Asked by mary mackenzie
Can Acid Reflux Symptoms Come And Go Throughout The Day?
My acid reflux comes and goes, I don't eat anything acidic, don't smoke, drink, or take advil on a regular basis. I experience acid with chest pain all heart tests done heart is okay. Upper GI done all okay, gallstones none. Still getting chest pain that radiates to the back. I occasionally get a prickly feeling on the upper part of my stomach. I am currently taking prevacid for about three weeks chest pain not as often but still occurring. I have been taking lorazapam which was listed as one of the meds that causes reflux. After reading your info I will be slowly discontinueing them.
THis is an excellent site most helpful one yet. Any info you can send me would be great.
I understand trying to stop the Lorazepam but if you need it, sometimes finding the correct balance between different meds is vital. I am glad though that you know to stop it gradually, so often people will stop drugs too quickly which can cause a variety of problems.
My reflux frequently comes and goes throughout the day and is sometimes worse on some days than others. I know there are certain things that aggravate it that I eat and I know for me some of the ups and downs are hormonal. Certainly, if we're having a particularly stressful morning routine that can make things worse for me. I tend to hold my breath and gulp air when I'm stressed which adds a gassy painful belly to the reflux. I try to be aware of it and stop it, but sometimes I need some simethicone (e.g. Gas-X) when it's at it's worst. When it's just a little, it can help me to eat something to soak up the acid such as raisins. These also seem to help move things along my system which is good because when things aren't moving so well down below, things up above are worse.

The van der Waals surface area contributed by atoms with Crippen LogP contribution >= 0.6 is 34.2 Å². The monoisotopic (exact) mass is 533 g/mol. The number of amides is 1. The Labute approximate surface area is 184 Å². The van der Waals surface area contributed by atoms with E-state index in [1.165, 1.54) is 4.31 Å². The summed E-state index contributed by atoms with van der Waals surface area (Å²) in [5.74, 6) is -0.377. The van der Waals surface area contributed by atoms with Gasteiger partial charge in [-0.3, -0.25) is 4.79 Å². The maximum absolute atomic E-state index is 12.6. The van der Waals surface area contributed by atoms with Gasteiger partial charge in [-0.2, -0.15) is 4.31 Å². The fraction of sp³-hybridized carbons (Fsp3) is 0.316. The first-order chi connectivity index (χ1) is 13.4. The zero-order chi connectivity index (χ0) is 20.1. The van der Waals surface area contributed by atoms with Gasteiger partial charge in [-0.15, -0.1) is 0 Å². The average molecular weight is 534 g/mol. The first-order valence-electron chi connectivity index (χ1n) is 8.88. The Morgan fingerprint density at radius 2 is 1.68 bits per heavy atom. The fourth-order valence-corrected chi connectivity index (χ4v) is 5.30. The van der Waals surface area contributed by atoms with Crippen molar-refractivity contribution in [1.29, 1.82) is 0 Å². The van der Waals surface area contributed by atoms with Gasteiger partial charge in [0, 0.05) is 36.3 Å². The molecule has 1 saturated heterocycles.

But, then there are days when I'm worse for no particular reason. Sometimes I have to supplement my Prevacid with Zantac on those days.
I am very glad you have also had cardiac ruled out. So many people make the wrong assumption that it's GI when it's cardiac which can prove deadly.
The only real advice, I have is that if possible try keeping a log of how you feel and when. What you eat etc. This might help you see trends that you didn't realize were there. For example, I knew coffee was a no - no but assumed it was the caffeine and since I was drinking decaf figured it didn't matter. Well, during a particularly cold week last winter I drank more decaf than usual and finally figured out that the coffee was itself adding to my reflux. I later read up that it's the acidity not the caffeine that's the issue.
Good Luck - Stephanie